The .50-110 Winchester (also known as the .50-100-450 Winchester, with different loadings) is an obsolete American black powder centerfire rifle cartridge.
Introduced in 1899 for the Winchester Model 1886 repeater, the .50-110 Winchester was also available in single-shot weapons such as the Winchester 1885 Hi-Wall. Slight variations in charge weight in the same case led to the mistaken belief these were different rounds, when in fact they were not.
Designed for black powder, the .50-110 was also available in a potent smokeless loading, comparable to British elephant rounds. In power, the standard load was comparable to the contemporary British .500 Black Powder Express, It is sufficient for elk, deer, moose, or bear at medium range or in woods, and thin-skinned African game, but not dangerous animals such as elephant. The high-velocity smokeless load was in a class with the .444 Marlin, and its power exceeded the .348 and .358 Winchester.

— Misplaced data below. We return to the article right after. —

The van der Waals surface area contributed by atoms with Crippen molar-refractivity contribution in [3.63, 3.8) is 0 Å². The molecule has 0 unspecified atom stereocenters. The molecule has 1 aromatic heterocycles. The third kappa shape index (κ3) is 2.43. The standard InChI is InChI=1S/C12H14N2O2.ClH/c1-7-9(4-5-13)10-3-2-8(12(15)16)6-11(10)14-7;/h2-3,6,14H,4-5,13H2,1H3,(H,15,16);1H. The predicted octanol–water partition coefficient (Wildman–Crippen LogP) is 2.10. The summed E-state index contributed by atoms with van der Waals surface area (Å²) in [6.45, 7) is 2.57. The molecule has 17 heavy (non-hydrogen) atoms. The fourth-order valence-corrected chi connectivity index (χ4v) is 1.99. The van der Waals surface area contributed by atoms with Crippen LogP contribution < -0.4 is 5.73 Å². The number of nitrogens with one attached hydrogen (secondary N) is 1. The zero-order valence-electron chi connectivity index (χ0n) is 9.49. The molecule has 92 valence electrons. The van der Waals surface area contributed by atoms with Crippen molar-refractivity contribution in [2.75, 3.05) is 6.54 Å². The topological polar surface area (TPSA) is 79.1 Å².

Winchester continued to offer the cartridge commercially until 1935 and while it is still offered by some suppliers, due to its obsolescence and resultant obscurity, it is significantly more costly than more current cartridges — averaging from US$3 to $4 per round.